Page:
No, I haven’t given up on this. I’ve been finishing up some other tasks, in a metaphorical desk clearance before spring term begins.
Roger Shattuck, in his helpful guide, Proust’s Way, advises us to “read with a kind of patient faith that Proust is not leading us down the garden path and that he will bring the sentence, the scene, and the book to a clear conclusion.” Shattuck suggests that Proust’s style forces a slow reading, to create “a season of the mind outside temporal limits.” I feel a bit better now about needing several years to complete this.
pp. 116-143. End of Combray. Start of Swann in Love. Let the story begin.
A couple of weeks ago a friend told me that he found Proust boring. I can see how a person would have that response. Combray isn’t easy. It wanders. The sentences are long. There’s no plot. Basically, 140 pages of this and that, with a whole lot about flowers and trees (quite a few hawthorns).
But the “this and that” turns out to be crucial for the rest of the novel, setting up relationships, yearnings, understandings, and expectations that I now get to follow as I move through the real story.
Combray ends where it begins, with the narrator (I’ll call him Marcel, just to make things easier) back in bed, connecting a taste (that tea, again) with memories of a time and place. As the sun rises (“the uplifted forefinger of day”) after a sleepless night in an unfamiliar bedroom, Marcel turns from detailed images of his childhood eden, to Swann’s story, and the tone of the writing shifts.
Combray is all “I” — with Marcel’s remembrances filling every page. But the third word of Swann in Love is “you”. Marcel grabs me and puts me right into the story. I don’t know how long he’ll be talking directly to me (I’ve read only the first paragraph), but the shift is almost shocking. It made me sit up.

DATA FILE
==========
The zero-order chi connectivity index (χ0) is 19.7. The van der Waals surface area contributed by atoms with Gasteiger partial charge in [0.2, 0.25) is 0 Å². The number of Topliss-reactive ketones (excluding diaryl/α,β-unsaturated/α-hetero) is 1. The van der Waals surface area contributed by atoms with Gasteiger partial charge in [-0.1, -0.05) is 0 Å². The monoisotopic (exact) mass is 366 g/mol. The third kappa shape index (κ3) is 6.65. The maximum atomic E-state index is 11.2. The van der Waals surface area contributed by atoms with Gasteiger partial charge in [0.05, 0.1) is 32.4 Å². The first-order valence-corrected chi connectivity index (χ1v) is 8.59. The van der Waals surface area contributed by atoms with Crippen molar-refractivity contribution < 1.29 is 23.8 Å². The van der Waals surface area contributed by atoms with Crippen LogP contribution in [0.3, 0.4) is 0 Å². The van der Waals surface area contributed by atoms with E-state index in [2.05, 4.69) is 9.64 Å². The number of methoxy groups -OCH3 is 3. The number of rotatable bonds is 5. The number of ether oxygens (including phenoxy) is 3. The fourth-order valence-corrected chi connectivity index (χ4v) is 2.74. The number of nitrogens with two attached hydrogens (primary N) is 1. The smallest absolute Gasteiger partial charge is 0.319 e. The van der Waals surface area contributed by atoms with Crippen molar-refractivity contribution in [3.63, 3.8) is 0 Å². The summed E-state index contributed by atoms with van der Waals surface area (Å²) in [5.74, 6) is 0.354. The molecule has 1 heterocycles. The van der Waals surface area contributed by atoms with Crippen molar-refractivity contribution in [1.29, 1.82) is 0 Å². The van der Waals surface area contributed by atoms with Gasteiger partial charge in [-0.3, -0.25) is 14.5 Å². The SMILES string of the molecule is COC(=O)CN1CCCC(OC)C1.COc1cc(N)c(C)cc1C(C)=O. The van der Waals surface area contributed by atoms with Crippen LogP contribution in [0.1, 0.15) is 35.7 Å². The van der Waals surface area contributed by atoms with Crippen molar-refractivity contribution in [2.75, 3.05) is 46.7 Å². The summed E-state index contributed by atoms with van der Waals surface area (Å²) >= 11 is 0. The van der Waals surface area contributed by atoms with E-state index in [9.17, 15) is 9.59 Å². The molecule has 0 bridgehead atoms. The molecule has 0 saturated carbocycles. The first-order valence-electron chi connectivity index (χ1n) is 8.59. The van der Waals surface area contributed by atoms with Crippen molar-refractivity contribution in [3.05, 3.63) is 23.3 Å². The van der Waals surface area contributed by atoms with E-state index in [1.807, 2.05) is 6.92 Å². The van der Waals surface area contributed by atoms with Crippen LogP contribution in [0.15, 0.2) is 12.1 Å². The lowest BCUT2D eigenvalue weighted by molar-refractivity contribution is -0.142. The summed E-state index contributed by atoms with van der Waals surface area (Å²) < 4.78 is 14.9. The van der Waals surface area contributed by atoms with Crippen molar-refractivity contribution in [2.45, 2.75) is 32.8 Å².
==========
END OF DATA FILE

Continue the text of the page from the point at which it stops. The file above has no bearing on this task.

A few brief notes.
1. Marcel doesn’t do a lot of explicit foreshadowing, but there was one sentence near the end of Combray that caught my attention. While introducing an odd scene between Mlle. Vinteuil and her lover, he writes
And it is perhaps from another impression which I received at Montjouvain, some years later, an impression which at that time was without meaning, that there arose, long afterwards, my idea of that cruel side of human passion called ‘sadism.’ We shall see, in due course, that for quite another reason the memory of this impression was to play an important part in my life.
OK, noted. I’ll keep an eye out for whatever it is that this memory links to. Marcel writes that the “one true cruelty” is “indifference to the suffering which [people] cause” — his final statement on that scene of sadism he accidentally witnessed.
2. Some great language: Buttercups, in French, are called boutons d’or (literally, buttons of gold). A carp, “crushed by the burden of idleness”, leaps from a river.
3. There’s a brief episode, where Marcel quotes something he wrote when he was young (perhaps 12 or so?), and his conclusion is that the writing helped him to relieve an obsession — in this case, with the changing views of three Martinville steeples during a drive he frequently took when young. The steeples disappear behind trees, then reappear after the road turns, but different in aspect and color. A bit like one’s memories.
And that’s as close to symbolism as I care to get at this point.
Stay tuned for the next installment, wherein we meet Swann and find out (I hope) who his mysterious love is.
Reviewing this post, I’m amused by my sense that the “real” story will finally get going. It does, but not in the way I had expected.